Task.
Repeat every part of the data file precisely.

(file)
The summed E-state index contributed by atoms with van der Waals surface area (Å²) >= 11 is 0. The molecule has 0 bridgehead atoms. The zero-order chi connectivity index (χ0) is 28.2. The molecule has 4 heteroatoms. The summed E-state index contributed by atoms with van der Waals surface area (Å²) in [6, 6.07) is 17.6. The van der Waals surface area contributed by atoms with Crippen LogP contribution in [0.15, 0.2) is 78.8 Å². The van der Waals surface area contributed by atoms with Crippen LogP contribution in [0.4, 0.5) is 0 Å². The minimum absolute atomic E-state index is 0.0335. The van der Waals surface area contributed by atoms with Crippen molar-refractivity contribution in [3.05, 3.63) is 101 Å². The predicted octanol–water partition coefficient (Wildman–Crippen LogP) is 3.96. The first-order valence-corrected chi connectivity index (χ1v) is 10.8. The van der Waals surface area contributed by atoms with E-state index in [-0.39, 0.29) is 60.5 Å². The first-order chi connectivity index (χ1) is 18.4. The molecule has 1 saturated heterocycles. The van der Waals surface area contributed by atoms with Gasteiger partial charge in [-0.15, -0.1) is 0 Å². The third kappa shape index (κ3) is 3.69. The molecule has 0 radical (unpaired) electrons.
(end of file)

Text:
The summed E-state index contributed by atoms with van der Waals surface area (Å²) >= 11 is 0. The molecule has 0 bridgehead atoms. The zero-order chi connectivity index (χ0) is 28.2. The molecule has 4 heteroatoms. The summed E-state index contributed by atoms with van der Waals surface area (Å²) in [6, 6.07) is 17.6. The van der Waals surface area contributed by atoms with Crippen LogP contribution in [0.15, 0.2) is 78.8 Å². The van der Waals surface area contributed by atoms with Crippen LogP contribution in [0.4, 0.5) is 0 Å². The minimum absolute atomic E-state index is 0.0335. The van der Waals surface area contributed by atoms with Crippen molar-refractivity contribution in [3.05, 3.63) is 101 Å². The predicted octanol–water partition coefficient (Wildman–Crippen LogP) is 3.96. The first-order valence-corrected chi connectivity index (χ1v) is 10.8. The van der Waals surface area contributed by atoms with E-state index in [-0.39, 0.29) is 60.5 Å². The first-order chi connectivity index (χ1) is 18.4. The molecule has 1 saturated heterocycles. The van der Waals surface area contributed by atoms with Gasteiger partial charge in [-0.15, -0.1) is 0 Å². The third kappa shape index (κ3) is 3.69. The molecule has 0 radical (unpaired) electrons.